Let’s take a look at what’s going on in Mississippi’s preservation world this mid-May as the magnolias blossom, the humidity begins to drip, and the cicadas fill the air with their love-sick hum.
In Tupelo, the Daily Journal reports that the National Park Service is “sending out feelers” to the public to see if “anyone is interested in restoring” or converting eight of its Tupelo Homestead houses just north of the Barnes Crossing Mall.
The historic buildings will not be sold and they cannot be moved. The National Park Service is offering leases, ranging from three years to 60 years. Interested people will be invited to tour the sites later this month.
“Right now, we are calling for Requests for Expressions of Interest (RFEI) said NTP cultural resources specialist Chris Smith. “Once we see what interest there is, we will go from there with requests for proposals.
“They can either use all of them or just one. With the close proximity to the mall, it would be a great location for a small business.”
Homestead communities date to a program of the federal Resettlement Administration) in the 1930s, when the federal government attempted to create sustainable semi-rural neighborhoods for working-class families. The Tupelo Homesteads was the largest of four built in the state (the others were in Hattiesburg, Meridian, and McComb), but none were very successful in their original purpose, and the Tupelo community has been owned by the Park Service as its headquarters for the Natchez Trace since 1940. The community is listed on the National Register, and you can find the nomination on MDAH’s Historic Resources Database.
If you’re interested in leasing the houses, email Christina_Smith@nps.gov by this Friday, May 22, 2015.
The MDAH website is announcing a “History Road Show” to be held in Kosciusko, May 30, 2015, from 9:30 to 2:30 at the Mary Ricks Thornton Cultural Center. I’ve placed this event on the MissPres calendar, which is a good place to check up on occasionally to see what’s going on around the state.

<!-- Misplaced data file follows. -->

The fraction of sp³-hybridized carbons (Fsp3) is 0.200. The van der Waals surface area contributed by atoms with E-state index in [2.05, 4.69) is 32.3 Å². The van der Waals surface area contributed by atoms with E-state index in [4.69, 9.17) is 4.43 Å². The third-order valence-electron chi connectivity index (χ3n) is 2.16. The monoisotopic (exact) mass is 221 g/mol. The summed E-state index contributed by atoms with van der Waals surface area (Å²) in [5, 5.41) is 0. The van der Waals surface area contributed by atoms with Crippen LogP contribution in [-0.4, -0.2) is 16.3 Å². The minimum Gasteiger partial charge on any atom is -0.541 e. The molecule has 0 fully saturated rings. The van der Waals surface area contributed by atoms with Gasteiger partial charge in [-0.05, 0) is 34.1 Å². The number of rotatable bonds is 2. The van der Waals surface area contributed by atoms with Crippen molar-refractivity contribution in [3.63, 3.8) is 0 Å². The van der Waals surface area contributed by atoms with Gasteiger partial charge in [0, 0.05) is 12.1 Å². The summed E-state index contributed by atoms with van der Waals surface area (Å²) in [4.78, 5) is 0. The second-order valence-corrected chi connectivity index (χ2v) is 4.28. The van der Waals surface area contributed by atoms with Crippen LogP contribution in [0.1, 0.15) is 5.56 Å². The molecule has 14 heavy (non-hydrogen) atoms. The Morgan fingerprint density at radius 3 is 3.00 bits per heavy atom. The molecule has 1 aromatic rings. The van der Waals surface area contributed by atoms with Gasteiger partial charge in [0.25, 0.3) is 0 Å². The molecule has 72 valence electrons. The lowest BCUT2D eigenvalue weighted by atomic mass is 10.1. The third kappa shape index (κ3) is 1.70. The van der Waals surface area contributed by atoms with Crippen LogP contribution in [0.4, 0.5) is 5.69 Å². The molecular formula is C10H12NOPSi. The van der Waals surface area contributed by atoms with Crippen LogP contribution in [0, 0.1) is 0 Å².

Join MDAH staff for a discussion of preservation successes and local treasures. Topics will highlight archaeology, the Mississippi State Capitol, and Kosciusko’s National Register properties, including the Mary Ricks Thornton Cultural Center.
9:30 a.m. Listed! Kosciusko’s National Register Properties
Bill Gatlin, architectural historian
10:30 a.m. Archaeology of the North Central Hills
David Abbott, archaeologist
11:30 a.m. Lunch (provided) 12:30 p.m. The History of the Mississippi State Capitol
Kathy Broom, Mississippi State Capitol
1:30 p.m. The Past and Present History of the Mary Ricks Thornton Cultural Center
Kosciusko-Attala Historical Society
The program and lunch are free. Co-sponsored by the Kosciusko-Attala Historical Society and the Mississippi Department of Archives and History.
For more information call 601-576-6940 or email email@example.com.
Check out photos of the National Park Service’s latest preservation treatment of the U.S.S. Cairo on their Facebook page.
Dr. Terry Amburgey and Dr. Shane Kitchens with Wood Protection Specialists, LLC from Sturgis, MS and their crew are spraying a Borate Solution which consists of Tim-Bor Wood Preservative on the U.S.S. Cairo. This is a non-toxic mixture that over time builds up in the wood to strengthen and stabilize the wood in order to preserve and protect the original material. Each treatment is another layer of protection that works inside of the historic wooden fabric as-well-as the glu-laminated support structure.
Speaking of maintenance, Jefferson College near Natchez is getting a much-needed roofing project on several of the oldest buildings, as seen on the Historic Jefferson College Facebook page. According to HJC:
Big things happening out here on the campus–we got a $500,000 emergency repair grant from MDAH, and have started working on roofs! Next up–gutters, drainage, and wood rot. These pictures show the slate roof of the East Wing (1819) being removed. Don’t worry, it will be replaced with more slate!
And finally, according to the Clarion-Ledger, “Historic Preservation has a new toolkit.”
Mississippi preservationists will soon have a toolkit to help guide them on a path that, before, looked more like a freefall in rose-colored glasses for some.
The $150,000 that Mississippi Heritage Trust is receiving from the state, through the archives and history department, “is huge” for the nonprofit, MHT executive director Lolly Barnes said. MHT hopes to hire an additional staffer this summer and have public components online and in print by this fall to help save and renew places with a stake in Mississippians’ lives, communities and history.
Lolly Barnes, MHT’s executive director says that the toolkit will help local preservationists understand all the ways available to them to help save their historic buildings and neighborhoods. That way, says Myrna Smith-Thompson of Mound Bayou, “we’re not running around like chickens with our heads cut off” when we make the leap to save a building.
Stay tuned for more on the Preservation Toolkit!